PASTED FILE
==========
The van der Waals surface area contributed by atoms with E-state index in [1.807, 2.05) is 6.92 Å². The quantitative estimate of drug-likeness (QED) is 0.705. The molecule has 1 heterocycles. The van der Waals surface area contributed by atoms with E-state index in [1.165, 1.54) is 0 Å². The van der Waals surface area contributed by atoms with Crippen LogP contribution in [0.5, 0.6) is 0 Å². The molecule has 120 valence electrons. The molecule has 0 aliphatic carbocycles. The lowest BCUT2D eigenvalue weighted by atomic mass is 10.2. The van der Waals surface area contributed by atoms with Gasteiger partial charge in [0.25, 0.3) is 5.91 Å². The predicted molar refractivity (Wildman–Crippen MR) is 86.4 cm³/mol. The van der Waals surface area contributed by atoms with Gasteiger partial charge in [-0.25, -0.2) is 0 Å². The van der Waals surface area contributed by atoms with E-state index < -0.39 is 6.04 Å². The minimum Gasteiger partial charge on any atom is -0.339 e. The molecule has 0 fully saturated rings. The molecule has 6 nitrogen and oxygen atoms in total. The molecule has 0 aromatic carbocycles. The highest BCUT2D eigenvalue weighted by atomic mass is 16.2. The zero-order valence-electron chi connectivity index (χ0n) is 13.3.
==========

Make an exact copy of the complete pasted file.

The van der Waals surface area contributed by atoms with E-state index in [1.807, 2.05) is 6.92 Å². The quantitative estimate of drug-likeness (QED) is 0.705. The molecule has 1 heterocycles. The van der Waals surface area contributed by atoms with E-state index in [1.165, 1.54) is 0 Å². The van der Waals surface area contributed by atoms with Crippen LogP contribution in [0.5, 0.6) is 0 Å². The molecule has 120 valence electrons. The molecule has 0 aliphatic carbocycles. The lowest BCUT2D eigenvalue weighted by atomic mass is 10.2. The van der Waals surface area contributed by atoms with Gasteiger partial charge in [0.25, 0.3) is 5.91 Å². The predicted molar refractivity (Wildman–Crippen MR) is 86.4 cm³/mol. The van der Waals surface area contributed by atoms with Gasteiger partial charge in [-0.25, -0.2) is 0 Å². The van der Waals surface area contributed by atoms with E-state index < -0.39 is 6.04 Å². The minimum Gasteiger partial charge on any atom is -0.339 e. The molecule has 0 fully saturated rings. The molecule has 6 nitrogen and oxygen atoms in total. The molecule has 0 aromatic carbocycles. The highest BCUT2D eigenvalue weighted by atomic mass is 16.2. The zero-order valence-electron chi connectivity index (χ0n) is 13.3.